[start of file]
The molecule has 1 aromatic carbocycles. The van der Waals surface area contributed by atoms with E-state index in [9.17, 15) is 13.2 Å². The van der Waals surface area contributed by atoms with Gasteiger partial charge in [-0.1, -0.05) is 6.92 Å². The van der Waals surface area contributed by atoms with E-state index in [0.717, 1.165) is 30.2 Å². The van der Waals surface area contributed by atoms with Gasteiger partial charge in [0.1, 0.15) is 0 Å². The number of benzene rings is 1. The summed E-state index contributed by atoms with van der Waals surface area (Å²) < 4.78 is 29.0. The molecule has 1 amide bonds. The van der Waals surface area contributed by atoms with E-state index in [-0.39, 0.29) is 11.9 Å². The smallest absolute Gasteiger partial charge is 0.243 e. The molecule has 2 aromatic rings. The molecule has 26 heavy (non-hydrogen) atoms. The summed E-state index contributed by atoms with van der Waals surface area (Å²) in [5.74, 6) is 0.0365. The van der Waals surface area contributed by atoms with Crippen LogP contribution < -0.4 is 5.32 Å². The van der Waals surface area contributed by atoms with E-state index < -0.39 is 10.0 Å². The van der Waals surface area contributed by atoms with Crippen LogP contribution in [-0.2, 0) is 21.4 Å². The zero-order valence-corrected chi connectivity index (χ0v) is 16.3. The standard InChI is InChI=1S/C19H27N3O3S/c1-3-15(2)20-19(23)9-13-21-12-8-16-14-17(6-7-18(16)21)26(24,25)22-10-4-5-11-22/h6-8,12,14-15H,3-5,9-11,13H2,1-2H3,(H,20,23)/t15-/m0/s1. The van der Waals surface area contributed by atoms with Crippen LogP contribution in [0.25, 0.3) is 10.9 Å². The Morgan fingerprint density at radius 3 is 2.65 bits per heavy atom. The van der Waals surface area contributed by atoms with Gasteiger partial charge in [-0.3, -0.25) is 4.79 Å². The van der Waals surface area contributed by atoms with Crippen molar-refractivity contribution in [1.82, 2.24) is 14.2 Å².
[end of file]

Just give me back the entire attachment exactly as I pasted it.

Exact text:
The molecule has 1 aromatic carbocycles. The van der Waals surface area contributed by atoms with E-state index in [9.17, 15) is 13.2 Å². The van der Waals surface area contributed by atoms with Gasteiger partial charge in [-0.1, -0.05) is 6.92 Å². The van der Waals surface area contributed by atoms with E-state index in [0.717, 1.165) is 30.2 Å². The van der Waals surface area contributed by atoms with Gasteiger partial charge in [0.1, 0.15) is 0 Å². The number of benzene rings is 1. The summed E-state index contributed by atoms with van der Waals surface area (Å²) < 4.78 is 29.0. The molecule has 1 amide bonds. The van der Waals surface area contributed by atoms with E-state index in [-0.39, 0.29) is 11.9 Å². The smallest absolute Gasteiger partial charge is 0.243 e. The molecule has 2 aromatic rings. The molecule has 26 heavy (non-hydrogen) atoms. The summed E-state index contributed by atoms with van der Waals surface area (Å²) in [5.74, 6) is 0.0365. The van der Waals surface area contributed by atoms with Crippen LogP contribution < -0.4 is 5.32 Å². The van der Waals surface area contributed by atoms with E-state index < -0.39 is 10.0 Å². The van der Waals surface area contributed by atoms with Crippen LogP contribution in [-0.2, 0) is 21.4 Å². The zero-order valence-corrected chi connectivity index (χ0v) is 16.3. The standard InChI is InChI=1S/C19H27N3O3S/c1-3-15(2)20-19(23)9-13-21-12-8-16-14-17(6-7-18(16)21)26(24,25)22-10-4-5-11-22/h6-8,12,14-15H,3-5,9-11,13H2,1-2H3,(H,20,23)/t15-/m0/s1. The van der Waals surface area contributed by atoms with Crippen LogP contribution in [0.25, 0.3) is 10.9 Å². The Morgan fingerprint density at radius 3 is 2.65 bits per heavy atom. The van der Waals surface area contributed by atoms with Gasteiger partial charge in [-0.3, -0.25) is 4.79 Å². The van der Waals surface area contributed by atoms with Crippen molar-refractivity contribution in [1.82, 2.24) is 14.2 Å².